Players can engage in combat in flight mode, but are immediately switched into a stationary float mode, which is more like standing in mid-air. The flight controls can be a bit clunky at first, but they are quite enjoyable once you get the hang of it. The only annoyance comes when fighting particularly large flying enemies. If your character lands on them, his/her wings are removed, leaving you to free-fall when that enemy dashes away. After clearing the first area, players gain access to character creation. But don’t get too excited, as the feature is quite limited. Several races are available, but the gender is pre-determined and features can’t be changed much. Weapon and magic capabilities are also pre-set.
Party members have particularly smart AI (too much smarter and we’ve got a Terminator situation on our hands). However, their customization is limited to assigning usable spells and attacks. You can’t set item use restrictions or healing guidelines, so you’ll often have to take care of yourself. Lost Song utilizes a three player party system, and all three can be chosen at will (you don’t have to keep Kirito as the leader). That is a nice feature, but only being able to control the leader can be supremely frustrating. If you die, you have to hope your teammates can either finish the fight or come to resurrect you.
The boss difficulty escalates as you progress through the story, requiring players to learn the timing and nature of enemy attacks and find weaknesses to exploit, not unlike a dungeon or raid boss in an MMO. Though the boss fights themselves are fun (the first time around), the dungeons prove dull and formulaic. There were only three environment models, so you spend half your time running through altered versions of the same dreary cave or ruin.
Tragically, most of the story quests fall into the dull rinse-and-repeat pattern present in most unsuccessful RPGs (go to X dungeon, get Y item, bring back to Z). Almost all of the extra quests involve replaying previous boss fights (shocker). Other side quests are available, and involve killing a certain number of monsters or gathering a certain number of items. Nothing groundbreaking there. Also available in the inn is the multiplayer match-finder. Players can participate in one-on-one PvP duels, PvP brawls with teams of four, or multiplayer cooperative quests (again, against previous boss fights with elevated stats). This feature is only available with a PlayStation Plus subscription.
The game took me about 25 hours to complete, with 10 or 15 hours of post-game content to pick up a Platinum or complete all the tough extra quests. Trophies are pretty easy, though several are hidden, and only a couple really require much of a grind (I will be releasing a Platinum guide shortly). There is a new game plus mode, and completing the game also unlocks an arena to compete in pseudo-PvP against your teammates. Four new characters can be unlocked in the postgame as well, for a total of 19 (only four of them are guys). Several new quests and a couple of “new” dungeons are also unlocked after the main campaign completion.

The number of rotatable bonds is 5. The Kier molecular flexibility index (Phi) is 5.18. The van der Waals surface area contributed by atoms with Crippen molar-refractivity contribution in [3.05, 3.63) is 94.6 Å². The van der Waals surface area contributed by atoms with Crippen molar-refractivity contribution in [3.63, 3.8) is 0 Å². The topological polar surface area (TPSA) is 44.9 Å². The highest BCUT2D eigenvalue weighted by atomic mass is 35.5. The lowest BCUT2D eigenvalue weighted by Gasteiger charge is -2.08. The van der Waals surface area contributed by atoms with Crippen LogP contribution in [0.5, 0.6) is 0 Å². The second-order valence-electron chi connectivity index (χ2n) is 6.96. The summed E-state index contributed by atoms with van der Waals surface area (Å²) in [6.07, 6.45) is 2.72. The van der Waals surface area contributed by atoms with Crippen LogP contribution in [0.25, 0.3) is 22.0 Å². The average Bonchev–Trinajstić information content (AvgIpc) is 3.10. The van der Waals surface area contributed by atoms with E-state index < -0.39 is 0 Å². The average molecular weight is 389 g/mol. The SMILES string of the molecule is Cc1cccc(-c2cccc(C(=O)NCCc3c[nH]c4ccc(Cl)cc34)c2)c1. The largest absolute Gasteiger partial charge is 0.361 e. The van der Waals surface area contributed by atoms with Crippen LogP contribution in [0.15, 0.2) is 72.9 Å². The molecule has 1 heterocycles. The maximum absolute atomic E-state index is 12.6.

The game looks great: there are lots of bright, vibrant colors, and character gear looks pretty awesome (the weapon changes are visible). The variety of outfits was a nice touch, until fan service reared its ugly head. Each of the girls, including the 12-year-old, can adventure in a bathing suit or revealing bath towel. That’s not cool. Also, the lack of traditional clothing/armor gear is odd for an RPG. The combat looks good, particularly when you’re unleashing some of the crazy late-game sword skills. The drop down menu also looks gorgeous, and is very reminiscent of the anime, while character interactions are shown in a style typical to Japanese RPGs, where the avatar of the person speaking appears on screen with the text. Lost Song is subtitled, and there weren’t any glaring translation issues.
The musical score is definitely one of the high points for Lost Song (as could be expected, from the name of the game). It is soft, pretty and neutral in tone, and heightens upon entering battle, making the combat feel more intense and epic. Lost Song looks and feels a bit like an MMO at times, with NPCs running around in the town, fighting creatures, and flying in the outside zones. Not to say all the NPCs are nice: I was trying to grab an item in the field and one kept flying over and wailing on me. However, the MMO illusion is quickly dispelled as many of the “players” look nearly identical.
Another instance where the game feels lacking occurs in the Sleeping Knights storyline with Asuna, which was a significant chunk of the manga and anime. Apart from Yuuki, a playable character, none of the characters were displayed at all (players could just hear their voices). Some quest NPCs whose avatars are shown, even the important ones like Odin and Loki, are laughably generic.
Despite its flaws, I did enjoy playing the game. The battle and flight gameplay is fun, and seeing your favorite characters from SAO come alive is a treat. Lost Song shows marked improvement over Hollow Fragment. However, the shallow storyline, recycled content and overly gratuitous romantic references continue to chip away at the title’s quality throughout, damaging the experience as a whole. Overall, there is about 20 hours of solid content packed away here. I can get over reusing dungeon layouts to an extent, but I don’t want to do the same frustrating boss fight 10 times because somebody has a lack of imagination. Bandai should have cut this game in half and charged half price for it.